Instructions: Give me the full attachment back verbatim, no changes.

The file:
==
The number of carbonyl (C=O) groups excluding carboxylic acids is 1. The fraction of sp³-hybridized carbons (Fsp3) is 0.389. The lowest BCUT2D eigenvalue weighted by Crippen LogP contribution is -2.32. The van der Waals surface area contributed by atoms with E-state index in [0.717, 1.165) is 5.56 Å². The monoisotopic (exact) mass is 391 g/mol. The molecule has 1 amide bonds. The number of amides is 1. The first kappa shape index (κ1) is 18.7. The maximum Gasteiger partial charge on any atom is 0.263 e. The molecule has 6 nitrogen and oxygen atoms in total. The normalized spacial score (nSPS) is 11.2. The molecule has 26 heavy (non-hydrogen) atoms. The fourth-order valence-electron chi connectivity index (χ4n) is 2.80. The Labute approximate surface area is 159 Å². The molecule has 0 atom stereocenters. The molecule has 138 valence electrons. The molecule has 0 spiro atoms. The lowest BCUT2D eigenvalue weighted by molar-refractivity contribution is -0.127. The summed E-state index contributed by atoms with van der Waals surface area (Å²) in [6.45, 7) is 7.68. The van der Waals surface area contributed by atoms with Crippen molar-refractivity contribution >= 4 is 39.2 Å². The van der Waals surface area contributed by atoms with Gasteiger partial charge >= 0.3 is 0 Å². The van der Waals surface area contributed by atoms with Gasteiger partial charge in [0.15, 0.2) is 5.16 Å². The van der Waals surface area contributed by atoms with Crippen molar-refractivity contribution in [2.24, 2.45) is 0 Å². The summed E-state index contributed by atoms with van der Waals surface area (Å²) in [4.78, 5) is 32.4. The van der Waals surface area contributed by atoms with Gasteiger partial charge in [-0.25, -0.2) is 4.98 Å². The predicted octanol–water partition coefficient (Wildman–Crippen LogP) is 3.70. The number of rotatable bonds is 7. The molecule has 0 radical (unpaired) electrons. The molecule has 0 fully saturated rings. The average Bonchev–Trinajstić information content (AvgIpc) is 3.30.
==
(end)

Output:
The number of carbonyl (C=O) groups excluding carboxylic acids is 1. The fraction of sp³-hybridized carbons (Fsp3) is 0.389. The lowest BCUT2D eigenvalue weighted by Crippen LogP contribution is -2.32. The van der Waals surface area contributed by atoms with E-state index in [0.717, 1.165) is 5.56 Å². The monoisotopic (exact) mass is 391 g/mol. The molecule has 1 amide bonds. The number of amides is 1. The first kappa shape index (κ1) is 18.7. The maximum Gasteiger partial charge on any atom is 0.263 e. The molecule has 6 nitrogen and oxygen atoms in total. The normalized spacial score (nSPS) is 11.2. The molecule has 26 heavy (non-hydrogen) atoms. The fourth-order valence-electron chi connectivity index (χ4n) is 2.80. The Labute approximate surface area is 159 Å². The molecule has 0 atom stereocenters. The molecule has 138 valence electrons. The molecule has 0 spiro atoms. The lowest BCUT2D eigenvalue weighted by molar-refractivity contribution is -0.127. The summed E-state index contributed by atoms with van der Waals surface area (Å²) in [6.45, 7) is 7.68. The van der Waals surface area contributed by atoms with Crippen molar-refractivity contribution >= 4 is 39.2 Å². The van der Waals surface area contributed by atoms with Gasteiger partial charge >= 0.3 is 0 Å². The van der Waals surface area contributed by atoms with Gasteiger partial charge in [0.15, 0.2) is 5.16 Å². The van der Waals surface area contributed by atoms with Crippen molar-refractivity contribution in [2.24, 2.45) is 0 Å². The summed E-state index contributed by atoms with van der Waals surface area (Å²) in [4.78, 5) is 32.4. The van der Waals surface area contributed by atoms with Gasteiger partial charge in [-0.25, -0.2) is 4.98 Å². The predicted octanol–water partition coefficient (Wildman–Crippen LogP) is 3.70. The number of rotatable bonds is 7. The molecule has 0 radical (unpaired) electrons. The molecule has 0 fully saturated rings. The average Bonchev–Trinajstić information content (AvgIpc) is 3.30.